US immigration judges make harsher decisions when they ’feel the heat’

The hotter the day the more likely US immigration judges are to make harsher decisions - a new study by the universities of Ottawa, Canada and Sussex, England can reveal.

The study, published in the American Economic Journal: Applied Economics , analyses the impact of outdoor temperatures on high-stakes decisions made in 207,000 US immigration cases.

The academics discovered that when there was a 10 oF degree increase in the outside temperature on case day, US judges made decisions less favourable to the applicant in nearly 15,000 cases, despite judgements being made indoors and ‘protected’ by climate-control.

This is the first time researchers have shown that the same-day outdoor temperature influences the decisions people make indoors - even if they in a naturally-occurring or artificial setting.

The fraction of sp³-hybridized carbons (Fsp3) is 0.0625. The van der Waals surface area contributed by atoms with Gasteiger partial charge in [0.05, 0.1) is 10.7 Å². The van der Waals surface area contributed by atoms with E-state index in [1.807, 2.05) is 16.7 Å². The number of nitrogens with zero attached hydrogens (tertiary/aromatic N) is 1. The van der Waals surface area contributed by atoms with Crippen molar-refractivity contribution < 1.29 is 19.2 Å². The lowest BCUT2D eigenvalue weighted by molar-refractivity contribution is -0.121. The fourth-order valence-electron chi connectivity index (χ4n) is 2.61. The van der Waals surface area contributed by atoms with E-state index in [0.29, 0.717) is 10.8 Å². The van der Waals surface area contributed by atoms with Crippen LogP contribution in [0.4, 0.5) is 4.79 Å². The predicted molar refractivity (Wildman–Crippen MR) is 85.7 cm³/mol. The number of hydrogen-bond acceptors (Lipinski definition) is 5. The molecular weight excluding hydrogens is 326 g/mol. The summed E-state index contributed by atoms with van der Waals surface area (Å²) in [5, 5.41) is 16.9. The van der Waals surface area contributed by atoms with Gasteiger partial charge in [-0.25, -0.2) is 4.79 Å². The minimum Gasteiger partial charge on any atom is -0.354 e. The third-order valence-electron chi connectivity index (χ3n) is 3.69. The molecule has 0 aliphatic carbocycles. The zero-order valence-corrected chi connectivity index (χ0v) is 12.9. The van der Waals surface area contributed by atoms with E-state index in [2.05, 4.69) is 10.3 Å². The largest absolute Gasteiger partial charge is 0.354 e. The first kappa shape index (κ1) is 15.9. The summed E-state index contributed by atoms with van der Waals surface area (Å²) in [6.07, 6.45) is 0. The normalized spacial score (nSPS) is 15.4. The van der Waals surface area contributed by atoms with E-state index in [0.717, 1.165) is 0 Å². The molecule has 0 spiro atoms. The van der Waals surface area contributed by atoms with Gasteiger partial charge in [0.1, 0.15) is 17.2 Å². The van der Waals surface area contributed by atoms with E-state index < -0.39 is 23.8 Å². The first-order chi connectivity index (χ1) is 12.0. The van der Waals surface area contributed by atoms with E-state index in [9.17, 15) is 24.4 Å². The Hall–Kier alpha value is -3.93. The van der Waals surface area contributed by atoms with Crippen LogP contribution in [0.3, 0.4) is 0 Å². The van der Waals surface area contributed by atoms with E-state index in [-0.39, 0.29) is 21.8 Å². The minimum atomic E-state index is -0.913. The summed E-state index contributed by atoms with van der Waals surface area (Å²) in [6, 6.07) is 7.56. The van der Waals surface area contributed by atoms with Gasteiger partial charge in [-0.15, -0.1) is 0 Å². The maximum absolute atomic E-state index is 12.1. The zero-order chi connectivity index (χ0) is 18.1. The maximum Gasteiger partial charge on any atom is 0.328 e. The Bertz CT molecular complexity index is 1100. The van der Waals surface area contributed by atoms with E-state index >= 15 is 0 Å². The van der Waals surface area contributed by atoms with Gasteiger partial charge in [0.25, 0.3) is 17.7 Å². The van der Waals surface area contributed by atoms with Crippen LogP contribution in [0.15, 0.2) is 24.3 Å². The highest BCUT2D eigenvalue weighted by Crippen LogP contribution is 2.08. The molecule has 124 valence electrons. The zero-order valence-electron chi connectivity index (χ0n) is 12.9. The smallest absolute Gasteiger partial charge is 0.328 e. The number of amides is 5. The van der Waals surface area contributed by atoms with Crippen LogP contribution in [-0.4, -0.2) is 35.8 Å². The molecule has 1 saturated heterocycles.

The results support previous research which show links between the temperature of the day and people’s appetite for taking risks.

Professor Anthony Heyes , part-time Professor of Economics at University of Sussex and Canada Research Chair at University of Ottawa, said: “For the first time ever we show there is a link between the decisions people make indoors and the temperature outdoors.

“With the global average temperature continuing to rise it is vital we understand these links so we can best work out how climate change will affect human well-being.”

Professor Soodeh Saberian, from the Assistant Professor in the Department of Economics at the University of Manitoba, said: “The study shows the important ways in which what is going on with temperature outside can have a really striking influence on how well-trained professional do their jobs, even when they are working indoors and enjoy really good quality air-conditioning.

“It counters the complacent but often heard that as temperatures get hotter and hotter we can simply insulate ourselves from the effects of that by moving indoors and using better quality air-conditioning. That might help a bit, but it doesn’t put an end to the problem".

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By: Neil Vowles
Last updated: Thursday, 27 June 2019